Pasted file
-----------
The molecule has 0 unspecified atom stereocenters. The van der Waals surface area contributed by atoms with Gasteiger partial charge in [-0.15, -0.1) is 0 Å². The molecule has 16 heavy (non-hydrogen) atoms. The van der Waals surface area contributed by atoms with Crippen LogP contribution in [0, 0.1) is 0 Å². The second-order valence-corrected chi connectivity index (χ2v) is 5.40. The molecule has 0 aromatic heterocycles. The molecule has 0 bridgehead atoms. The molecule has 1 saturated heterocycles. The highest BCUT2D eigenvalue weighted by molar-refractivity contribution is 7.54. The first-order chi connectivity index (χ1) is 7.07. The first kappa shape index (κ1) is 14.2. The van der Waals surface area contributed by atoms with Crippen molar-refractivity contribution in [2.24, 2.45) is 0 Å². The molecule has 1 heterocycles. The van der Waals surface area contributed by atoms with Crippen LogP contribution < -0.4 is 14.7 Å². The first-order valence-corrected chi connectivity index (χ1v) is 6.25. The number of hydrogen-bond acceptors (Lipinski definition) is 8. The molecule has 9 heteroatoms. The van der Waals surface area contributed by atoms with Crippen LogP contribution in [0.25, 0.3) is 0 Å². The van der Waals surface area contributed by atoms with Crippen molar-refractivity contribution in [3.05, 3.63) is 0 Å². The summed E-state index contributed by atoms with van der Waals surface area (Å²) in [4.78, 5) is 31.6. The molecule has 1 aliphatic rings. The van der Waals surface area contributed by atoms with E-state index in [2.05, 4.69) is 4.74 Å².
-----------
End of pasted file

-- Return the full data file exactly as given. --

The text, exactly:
The molecule has 0 unspecified atom stereocenters. The van der Waals surface area contributed by atoms with Gasteiger partial charge in [-0.15, -0.1) is 0 Å². The molecule has 16 heavy (non-hydrogen) atoms. The van der Waals surface area contributed by atoms with Crippen LogP contribution in [0, 0.1) is 0 Å². The second-order valence-corrected chi connectivity index (χ2v) is 5.40. The molecule has 0 aromatic heterocycles. The molecule has 0 bridgehead atoms. The molecule has 1 saturated heterocycles. The highest BCUT2D eigenvalue weighted by molar-refractivity contribution is 7.54. The first-order chi connectivity index (χ1) is 7.07. The first kappa shape index (κ1) is 14.2. The van der Waals surface area contributed by atoms with Crippen molar-refractivity contribution in [2.24, 2.45) is 0 Å². The molecule has 1 heterocycles. The van der Waals surface area contributed by atoms with Crippen LogP contribution < -0.4 is 14.7 Å². The first-order valence-corrected chi connectivity index (χ1v) is 6.25. The number of hydrogen-bond acceptors (Lipinski definition) is 8. The molecule has 9 heteroatoms. The van der Waals surface area contributed by atoms with Crippen LogP contribution in [0.25, 0.3) is 0 Å². The van der Waals surface area contributed by atoms with Crippen molar-refractivity contribution in [3.05, 3.63) is 0 Å². The summed E-state index contributed by atoms with van der Waals surface area (Å²) in [4.78, 5) is 31.6. The molecule has 1 aliphatic rings. The van der Waals surface area contributed by atoms with E-state index in [2.05, 4.69) is 4.74 Å².